Example 21 Filter Lift

[0786] An Immobilon-P membrane (capture membrane, CM) was labeled on the back, wetted in 100% methanol for 5 min, soaked in PBS for 15 min, and transferred into 70 mm hybridization tubes. The membrane was coated in anti-Fab-antibody (5 μg/ml in PBS, 0.1-0.2 ml/cm2) overnight at room temp.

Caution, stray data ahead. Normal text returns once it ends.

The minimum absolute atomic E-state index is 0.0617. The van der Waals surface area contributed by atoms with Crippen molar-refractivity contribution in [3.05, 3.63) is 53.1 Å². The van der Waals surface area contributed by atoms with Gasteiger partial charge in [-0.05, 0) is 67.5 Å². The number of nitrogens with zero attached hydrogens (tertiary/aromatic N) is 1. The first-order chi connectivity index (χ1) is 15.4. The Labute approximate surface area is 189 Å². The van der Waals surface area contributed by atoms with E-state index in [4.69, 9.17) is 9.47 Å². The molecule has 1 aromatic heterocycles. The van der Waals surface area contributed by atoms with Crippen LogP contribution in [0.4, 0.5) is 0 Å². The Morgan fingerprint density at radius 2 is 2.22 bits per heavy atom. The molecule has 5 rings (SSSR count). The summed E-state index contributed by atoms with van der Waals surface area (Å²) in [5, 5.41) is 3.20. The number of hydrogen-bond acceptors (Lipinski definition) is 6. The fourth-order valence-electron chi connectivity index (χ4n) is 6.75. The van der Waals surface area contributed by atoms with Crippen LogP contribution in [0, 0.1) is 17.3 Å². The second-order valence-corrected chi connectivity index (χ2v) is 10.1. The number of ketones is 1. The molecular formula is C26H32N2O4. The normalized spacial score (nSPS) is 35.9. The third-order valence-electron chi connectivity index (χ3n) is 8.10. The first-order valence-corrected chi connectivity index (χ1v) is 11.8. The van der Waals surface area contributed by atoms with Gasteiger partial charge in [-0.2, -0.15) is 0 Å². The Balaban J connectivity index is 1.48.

[0787] For the filter lift procedure, the CM was washed twice in PBSTB3 and blocked for at least 4 h at room temp in PBSTB3 (PBS+0.05% Tween, 3%+bovine serum albumin). Blocked membranes can be kept in PBSTB3 at 4° C. After blocking, the CM was soaked for 15 min in LB+KCTAI (50 ug/ml kanamycin, 34 ug/ml chloramphenicol, 20 ug/ml tetracycline, 0.2% arabinose, 1.0 mM IPTG) and placed on an LB+KCTAI plate. A library membrane (LM) from the GMD screen was placed on top of the CM, cut assymetrically through LM and CM to align them, a picture taken of the membrane sandwich plate and incubated over night at room temp. After the incubation, the LM was put on LB+KCTG (50 μg/ml kanamycin, 34 μg/ml chloramphenicol, 20 μg/ml tetracycline, 2% glucose) plate. The CM was removed and washed thoroughly in PBSTB1 (PBS+0.05% Tween+1% bovine serum albumin) (3× in petri dish, 1× in hybridization tubes). A biotinylated antigen preparation was added and incubated at room temp for 2 h followed by 3×5 min washes in PBST. The CM was washed briefly in TBSTB1 (TBS +0.1% Tween 20+1% BSA), incubated in streptavidin-AP conjugate (1:1000 in 25 ml TBSTB1) for 30 min at room temp, and washed 3×5 min in TBST For detection with CDP-Star reagent, excess wash buffer was drained from the membranes, the membranes placed on plastic wrap (Fab side up) and overlaid with substrate mix (30 ul per cm2 of membrane, 4.5 ml per large petri dish membrane) for 2 to 5 min at room temp. Excess substrate mix was drained by gently touching a paper towel and the membranes placed between two transparencies in a film cassette (Fab side up). X-ray film was exposed for 5 sec to 10 min (waiting times of up to 1 h between substrate addition and film exposure can help to reduce background levels). If signals were strong, membranes were washed in TBST and overlaid with BCIP/TNBT substrate solution (SOURCE) (30 μl per cm of membrane, 5 min to 2 hrs in the dark) to detect signals directly on the membrane. The reaction was stopped by transfer of the membrane in PBST, rinsing with water and drying on air.